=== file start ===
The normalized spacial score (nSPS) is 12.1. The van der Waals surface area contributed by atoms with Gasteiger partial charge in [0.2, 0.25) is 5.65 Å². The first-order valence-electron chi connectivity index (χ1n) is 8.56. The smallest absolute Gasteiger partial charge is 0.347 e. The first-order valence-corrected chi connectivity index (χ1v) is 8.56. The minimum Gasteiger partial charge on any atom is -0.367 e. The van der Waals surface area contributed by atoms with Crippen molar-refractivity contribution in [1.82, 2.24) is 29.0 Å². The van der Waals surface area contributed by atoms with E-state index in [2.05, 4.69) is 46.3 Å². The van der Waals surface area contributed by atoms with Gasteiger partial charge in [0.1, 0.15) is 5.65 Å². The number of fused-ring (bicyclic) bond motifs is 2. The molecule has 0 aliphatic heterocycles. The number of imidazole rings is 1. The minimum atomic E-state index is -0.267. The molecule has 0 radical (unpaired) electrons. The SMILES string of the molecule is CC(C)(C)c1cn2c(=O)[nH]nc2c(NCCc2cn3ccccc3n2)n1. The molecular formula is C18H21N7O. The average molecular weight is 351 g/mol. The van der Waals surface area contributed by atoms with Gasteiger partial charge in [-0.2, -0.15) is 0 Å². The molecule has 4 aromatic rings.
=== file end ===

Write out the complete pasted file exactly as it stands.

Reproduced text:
The normalized spacial score (nSPS) is 12.1. The van der Waals surface area contributed by atoms with Gasteiger partial charge in [0.2, 0.25) is 5.65 Å². The first-order valence-electron chi connectivity index (χ1n) is 8.56. The smallest absolute Gasteiger partial charge is 0.347 e. The first-order valence-corrected chi connectivity index (χ1v) is 8.56. The minimum Gasteiger partial charge on any atom is -0.367 e. The van der Waals surface area contributed by atoms with Crippen molar-refractivity contribution in [1.82, 2.24) is 29.0 Å². The van der Waals surface area contributed by atoms with E-state index in [2.05, 4.69) is 46.3 Å². The van der Waals surface area contributed by atoms with Gasteiger partial charge in [0.1, 0.15) is 5.65 Å². The number of fused-ring (bicyclic) bond motifs is 2. The molecule has 0 aliphatic heterocycles. The number of imidazole rings is 1. The minimum atomic E-state index is -0.267. The molecule has 0 radical (unpaired) electrons. The SMILES string of the molecule is CC(C)(C)c1cn2c(=O)[nH]nc2c(NCCc2cn3ccccc3n2)n1. The molecular formula is C18H21N7O. The average molecular weight is 351 g/mol. The van der Waals surface area contributed by atoms with Gasteiger partial charge in [-0.2, -0.15) is 0 Å². The molecule has 4 aromatic rings.